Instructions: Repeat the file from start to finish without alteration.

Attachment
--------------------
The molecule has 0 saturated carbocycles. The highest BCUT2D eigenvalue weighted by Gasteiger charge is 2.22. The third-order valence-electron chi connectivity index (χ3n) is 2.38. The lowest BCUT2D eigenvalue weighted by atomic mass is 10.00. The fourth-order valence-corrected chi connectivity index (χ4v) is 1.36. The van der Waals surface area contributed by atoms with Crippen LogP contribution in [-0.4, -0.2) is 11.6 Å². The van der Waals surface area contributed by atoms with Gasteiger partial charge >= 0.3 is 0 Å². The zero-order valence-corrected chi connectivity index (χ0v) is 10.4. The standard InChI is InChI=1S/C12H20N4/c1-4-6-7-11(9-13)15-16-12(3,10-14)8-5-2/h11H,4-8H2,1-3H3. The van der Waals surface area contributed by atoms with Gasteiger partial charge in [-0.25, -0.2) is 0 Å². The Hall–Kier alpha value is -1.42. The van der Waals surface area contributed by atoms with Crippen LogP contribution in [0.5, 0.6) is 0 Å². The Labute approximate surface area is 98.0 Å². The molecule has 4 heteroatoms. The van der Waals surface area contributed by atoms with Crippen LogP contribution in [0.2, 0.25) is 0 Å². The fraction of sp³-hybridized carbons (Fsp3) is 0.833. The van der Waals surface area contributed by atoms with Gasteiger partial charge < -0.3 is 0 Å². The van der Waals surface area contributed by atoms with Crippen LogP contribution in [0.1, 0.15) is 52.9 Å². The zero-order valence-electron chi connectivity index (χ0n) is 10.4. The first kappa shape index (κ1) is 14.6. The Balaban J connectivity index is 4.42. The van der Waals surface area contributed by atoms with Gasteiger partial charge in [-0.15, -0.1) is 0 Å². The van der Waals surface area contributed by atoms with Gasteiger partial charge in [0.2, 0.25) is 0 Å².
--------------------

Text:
The molecule has 0 saturated carbocycles. The highest BCUT2D eigenvalue weighted by Gasteiger charge is 2.22. The third-order valence-electron chi connectivity index (χ3n) is 2.38. The lowest BCUT2D eigenvalue weighted by atomic mass is 10.00. The fourth-order valence-corrected chi connectivity index (χ4v) is 1.36. The van der Waals surface area contributed by atoms with Crippen LogP contribution in [-0.4, -0.2) is 11.6 Å². The van der Waals surface area contributed by atoms with Gasteiger partial charge >= 0.3 is 0 Å². The zero-order valence-corrected chi connectivity index (χ0v) is 10.4. The standard InChI is InChI=1S/C12H20N4/c1-4-6-7-11(9-13)15-16-12(3,10-14)8-5-2/h11H,4-8H2,1-3H3. The van der Waals surface area contributed by atoms with Gasteiger partial charge in [-0.25, -0.2) is 0 Å². The Hall–Kier alpha value is -1.42. The van der Waals surface area contributed by atoms with Crippen LogP contribution in [0.5, 0.6) is 0 Å². The Labute approximate surface area is 98.0 Å². The molecule has 4 heteroatoms. The van der Waals surface area contributed by atoms with Crippen LogP contribution in [0.2, 0.25) is 0 Å². The fraction of sp³-hybridized carbons (Fsp3) is 0.833. The van der Waals surface area contributed by atoms with Gasteiger partial charge < -0.3 is 0 Å². The van der Waals surface area contributed by atoms with Crippen LogP contribution in [0.1, 0.15) is 52.9 Å². The zero-order valence-electron chi connectivity index (χ0n) is 10.4. The first kappa shape index (κ1) is 14.6. The Balaban J connectivity index is 4.42. The van der Waals surface area contributed by atoms with Gasteiger partial charge in [-0.15, -0.1) is 0 Å². The van der Waals surface area contributed by atoms with Gasteiger partial charge in [0.2, 0.25) is 0 Å².